News National From salmon to education: These sectors stand to lose the most in a China trade war
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From salmon to education: These sectors stand to lose the most in a China trade war

Australian industries are under threat from rising tensions with China, economists warn.
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Australia’s lucrative salmon, wool, and education industries are increasingly vulnerable as trade tensions with China escalate, economists have warned.

The Sino-Australian relationship has become increasingly rocky, with the latter denying it launched the huge cyberattack that rocked Australian software systems on Friday.

Among the escalating tensions, concerns are growing for Australia’s export industries.

China has already placed more than an 80 per cent tariff on barley exports, and many other Australian industries are in vulnerable positions The Australia Institute’s lead economist Roland Rajah says.

China does have a track record of looking to use economic leverage to achieve its broader diplomatic aims, that’s something everyone in Australia has been worried about,” he said.

“There’s a wide range of areas like education and tourism. They’ve already said things about those, but they’re already affected right now because of COVID-19.

“They could go further. They might look to agriculture sub-sectors, the wool industry, wine exports, cotton, fruit and nut, dairy, other meat exports beside beef.”

china beef ban australia
Barley, beef but what is next? Photo: Getty

Australia’s big three exports to the Asian superpower – iron ore, natural gas and coal are not expected to be affected by escalating tensions because of China’s need for them, he said.

“The way I like to think of it is, yes they take almost 40 per cent of our exports, but I think of it as a relationship with inter-dependence. Mining, coal, LNG – they’re critical imports to China.”

Wool is one industry under threat. Demand has fallen due to COVID-19 and prices have plummeted to a five-year low.

The wool industry exports around 80 per cent ($3.16 bn) of its total production to China. But Wool Producers Australia chief executive Jo Hall said they were confident in their relationship.

“We have a mutually beneficial relationship with China,” she said.

Yes, we’re concerned, but we’re also optimistic given we have this long-standing relationship.

“We are the largest producer of wool. It’s unlike barley or feed, they can’t just go elsewhere and find the volume they require.”

Diplomatic tensions have been simmering for some time, but they spiked last month after Australia called for an investigation into COVID-19’s origins, with Beijing labelling the move as ‘politically motivated’.

The barley tariff was just the beginning.

China has since suspended some major Australian beef imports and told its citizens to re-think travel to the ‘racist’ country.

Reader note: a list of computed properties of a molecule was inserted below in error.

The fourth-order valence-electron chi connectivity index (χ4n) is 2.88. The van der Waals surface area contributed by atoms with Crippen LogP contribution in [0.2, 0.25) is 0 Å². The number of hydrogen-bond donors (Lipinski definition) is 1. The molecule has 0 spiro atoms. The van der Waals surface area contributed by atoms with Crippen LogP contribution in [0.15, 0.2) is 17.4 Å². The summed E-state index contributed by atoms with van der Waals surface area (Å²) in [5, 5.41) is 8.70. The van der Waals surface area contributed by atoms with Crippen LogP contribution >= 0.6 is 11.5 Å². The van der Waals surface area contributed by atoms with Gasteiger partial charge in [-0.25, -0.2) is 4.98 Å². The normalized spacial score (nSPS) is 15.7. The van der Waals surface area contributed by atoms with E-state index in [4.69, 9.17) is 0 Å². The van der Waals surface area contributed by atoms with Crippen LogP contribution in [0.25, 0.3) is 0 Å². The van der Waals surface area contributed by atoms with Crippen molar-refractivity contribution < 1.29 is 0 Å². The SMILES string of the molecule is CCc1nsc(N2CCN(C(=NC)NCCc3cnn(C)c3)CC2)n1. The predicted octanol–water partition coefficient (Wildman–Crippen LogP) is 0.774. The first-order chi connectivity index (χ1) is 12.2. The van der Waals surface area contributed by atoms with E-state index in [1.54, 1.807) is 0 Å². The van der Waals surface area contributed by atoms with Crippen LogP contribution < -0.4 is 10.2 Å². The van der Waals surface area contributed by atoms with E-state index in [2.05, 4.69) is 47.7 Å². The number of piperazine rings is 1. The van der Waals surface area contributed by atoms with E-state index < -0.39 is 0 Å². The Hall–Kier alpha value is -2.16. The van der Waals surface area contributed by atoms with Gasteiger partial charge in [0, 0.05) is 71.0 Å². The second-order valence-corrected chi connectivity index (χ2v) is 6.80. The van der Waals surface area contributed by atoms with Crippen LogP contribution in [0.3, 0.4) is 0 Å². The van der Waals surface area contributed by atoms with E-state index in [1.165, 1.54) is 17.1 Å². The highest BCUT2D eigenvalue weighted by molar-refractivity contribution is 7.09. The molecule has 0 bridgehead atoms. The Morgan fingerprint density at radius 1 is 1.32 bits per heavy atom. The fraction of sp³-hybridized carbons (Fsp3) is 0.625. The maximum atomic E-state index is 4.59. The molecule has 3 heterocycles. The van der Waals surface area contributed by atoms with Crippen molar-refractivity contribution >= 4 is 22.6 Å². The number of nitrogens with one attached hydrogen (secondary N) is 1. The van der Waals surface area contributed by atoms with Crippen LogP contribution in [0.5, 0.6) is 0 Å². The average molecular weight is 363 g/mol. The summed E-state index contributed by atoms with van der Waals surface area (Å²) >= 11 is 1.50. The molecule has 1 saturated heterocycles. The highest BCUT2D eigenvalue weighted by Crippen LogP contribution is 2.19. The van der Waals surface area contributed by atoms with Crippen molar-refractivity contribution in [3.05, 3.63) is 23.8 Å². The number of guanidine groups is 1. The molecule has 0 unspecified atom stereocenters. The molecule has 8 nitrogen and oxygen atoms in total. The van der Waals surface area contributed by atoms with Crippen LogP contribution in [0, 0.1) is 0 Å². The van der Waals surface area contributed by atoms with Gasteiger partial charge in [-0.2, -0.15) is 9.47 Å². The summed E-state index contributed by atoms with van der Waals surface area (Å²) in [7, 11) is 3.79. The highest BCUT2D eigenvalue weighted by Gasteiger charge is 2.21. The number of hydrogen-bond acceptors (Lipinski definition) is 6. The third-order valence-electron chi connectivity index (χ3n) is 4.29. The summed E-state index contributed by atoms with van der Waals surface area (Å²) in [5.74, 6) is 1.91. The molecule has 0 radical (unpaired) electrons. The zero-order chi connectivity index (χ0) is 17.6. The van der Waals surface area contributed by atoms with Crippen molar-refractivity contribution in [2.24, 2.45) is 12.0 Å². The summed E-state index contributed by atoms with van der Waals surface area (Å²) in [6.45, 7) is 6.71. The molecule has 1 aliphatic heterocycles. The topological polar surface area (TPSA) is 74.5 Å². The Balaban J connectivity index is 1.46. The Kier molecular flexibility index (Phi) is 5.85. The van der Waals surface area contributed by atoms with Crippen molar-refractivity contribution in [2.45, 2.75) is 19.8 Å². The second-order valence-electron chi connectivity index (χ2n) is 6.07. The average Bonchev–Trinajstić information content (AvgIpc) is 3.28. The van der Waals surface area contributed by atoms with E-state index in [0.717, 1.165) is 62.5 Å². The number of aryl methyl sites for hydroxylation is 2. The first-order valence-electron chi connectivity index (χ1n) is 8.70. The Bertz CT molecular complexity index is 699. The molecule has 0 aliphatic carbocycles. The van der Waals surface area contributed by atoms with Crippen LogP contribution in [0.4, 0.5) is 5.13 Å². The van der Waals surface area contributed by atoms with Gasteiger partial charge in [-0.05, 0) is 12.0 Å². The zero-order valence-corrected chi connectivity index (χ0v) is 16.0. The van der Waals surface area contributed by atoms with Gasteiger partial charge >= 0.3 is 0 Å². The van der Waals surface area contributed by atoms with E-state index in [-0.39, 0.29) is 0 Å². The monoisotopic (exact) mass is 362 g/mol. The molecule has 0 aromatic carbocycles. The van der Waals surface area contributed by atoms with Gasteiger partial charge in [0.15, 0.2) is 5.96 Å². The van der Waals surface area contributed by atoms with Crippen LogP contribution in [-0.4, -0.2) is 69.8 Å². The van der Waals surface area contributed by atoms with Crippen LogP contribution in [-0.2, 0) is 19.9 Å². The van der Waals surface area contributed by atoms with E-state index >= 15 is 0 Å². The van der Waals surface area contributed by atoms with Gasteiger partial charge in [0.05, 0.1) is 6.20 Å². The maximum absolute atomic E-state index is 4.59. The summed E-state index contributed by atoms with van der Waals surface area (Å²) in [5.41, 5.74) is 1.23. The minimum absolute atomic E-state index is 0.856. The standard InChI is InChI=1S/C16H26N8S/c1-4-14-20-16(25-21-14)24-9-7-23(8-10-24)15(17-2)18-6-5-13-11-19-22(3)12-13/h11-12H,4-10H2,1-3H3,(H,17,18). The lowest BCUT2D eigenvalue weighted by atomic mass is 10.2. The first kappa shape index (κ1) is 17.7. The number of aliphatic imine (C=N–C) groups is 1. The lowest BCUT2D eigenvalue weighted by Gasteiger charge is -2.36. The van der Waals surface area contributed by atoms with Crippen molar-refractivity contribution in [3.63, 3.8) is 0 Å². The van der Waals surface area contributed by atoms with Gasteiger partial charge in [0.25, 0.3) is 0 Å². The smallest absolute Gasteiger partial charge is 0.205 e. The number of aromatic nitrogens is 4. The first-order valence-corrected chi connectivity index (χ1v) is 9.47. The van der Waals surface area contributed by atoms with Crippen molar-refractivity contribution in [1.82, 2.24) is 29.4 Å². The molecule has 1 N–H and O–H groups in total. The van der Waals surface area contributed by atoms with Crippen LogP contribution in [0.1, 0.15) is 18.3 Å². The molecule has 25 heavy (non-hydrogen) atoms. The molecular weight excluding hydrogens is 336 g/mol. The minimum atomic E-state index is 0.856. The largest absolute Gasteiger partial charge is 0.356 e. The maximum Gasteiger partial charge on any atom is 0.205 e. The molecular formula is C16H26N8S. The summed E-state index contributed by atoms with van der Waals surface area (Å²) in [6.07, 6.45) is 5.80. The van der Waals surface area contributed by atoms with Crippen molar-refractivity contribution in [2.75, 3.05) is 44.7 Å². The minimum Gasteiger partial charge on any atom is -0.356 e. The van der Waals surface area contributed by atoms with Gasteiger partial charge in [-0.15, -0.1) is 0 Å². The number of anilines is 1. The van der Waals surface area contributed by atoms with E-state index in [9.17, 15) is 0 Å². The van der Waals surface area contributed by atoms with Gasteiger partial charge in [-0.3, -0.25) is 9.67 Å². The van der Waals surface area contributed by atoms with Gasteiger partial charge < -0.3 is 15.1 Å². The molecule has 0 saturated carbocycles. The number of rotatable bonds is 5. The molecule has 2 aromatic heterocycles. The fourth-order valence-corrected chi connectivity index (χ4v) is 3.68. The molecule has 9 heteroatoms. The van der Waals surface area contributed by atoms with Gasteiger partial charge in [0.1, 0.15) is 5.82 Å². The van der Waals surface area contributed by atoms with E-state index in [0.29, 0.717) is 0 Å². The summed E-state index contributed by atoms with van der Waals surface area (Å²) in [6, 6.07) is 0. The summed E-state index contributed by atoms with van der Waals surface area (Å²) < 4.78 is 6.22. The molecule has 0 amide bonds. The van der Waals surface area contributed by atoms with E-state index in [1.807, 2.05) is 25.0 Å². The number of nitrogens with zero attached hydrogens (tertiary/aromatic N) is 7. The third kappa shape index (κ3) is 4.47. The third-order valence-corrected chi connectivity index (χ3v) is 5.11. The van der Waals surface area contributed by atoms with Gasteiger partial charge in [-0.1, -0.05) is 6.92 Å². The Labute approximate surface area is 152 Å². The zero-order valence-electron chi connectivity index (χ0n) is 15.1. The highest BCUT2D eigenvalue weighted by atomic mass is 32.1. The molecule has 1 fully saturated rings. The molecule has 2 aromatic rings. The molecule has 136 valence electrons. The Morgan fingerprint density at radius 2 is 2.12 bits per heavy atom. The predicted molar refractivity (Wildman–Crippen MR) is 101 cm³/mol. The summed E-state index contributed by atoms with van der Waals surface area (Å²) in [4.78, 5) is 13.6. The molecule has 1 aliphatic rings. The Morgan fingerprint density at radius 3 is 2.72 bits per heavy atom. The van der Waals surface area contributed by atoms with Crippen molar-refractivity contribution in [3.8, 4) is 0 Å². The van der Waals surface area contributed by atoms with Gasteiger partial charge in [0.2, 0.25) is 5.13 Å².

Just this week, it sentenced an Australian man to death for drug smuggling.

The fallout has spurred questions over Australia’s economic dependence on the Asian powerhouse, and if we should be striving to diversify our markets.

But Australia-China Relations Institute director James Laurenceson said, simply, this just isn’t the case.

When anyone says we’re too dependent on China, that implies we could be more dependent on someone else,” he said.

“The data is clear – the annual value of our exports has gone up by $180 billion but it’s been possible because of China. China has accounted for 60 per cent of the jump.

“Yes, it would be nice, we could sell more, but who are we going to sell our goods and services to?”

China’s tariffs have effectively banned Australian barley. Photo: Getty

Largely, diplomatic tensions have been separate to our economic relationship, Professor Laurenceson said.

“If you look at the Australian government we haven’t had an Australian Prime Minister visit China for a stand-alone trip since April 2016,” he said.

“China has been annoyed with us for four years and for each of those years trade between China and Australia has hit a record high, this idea it spills off into the economics isn’t in the case.

The Australian policy position hasn’t changed overall and the economic side has flourished.”

This tension is far from a divorce, said UNSW economics professor Tim Harcourt.

“It’s not a divorce, it’s like we’re moving into a warehouse,” he said.

“I think it’ll be a little bit rickety for now. But I think the economic fundamentals will allow it to settle down.

”When people want to make a noise they’ll try and pick one industry off, but at the end of the day, China needs food security and are they going to send Chinese student to the US during a pandemic?

“Clean, green and corona free – that’s what we are.”

Although the strength of our economy relies significantly on China, we aren’t alone, he said.

“I think people forget China is the number one trading partner for a lot of countries. They’re having a stoush with France, Canada, Czech Republic, South Korea, they’re fighting with everyone at the moment.”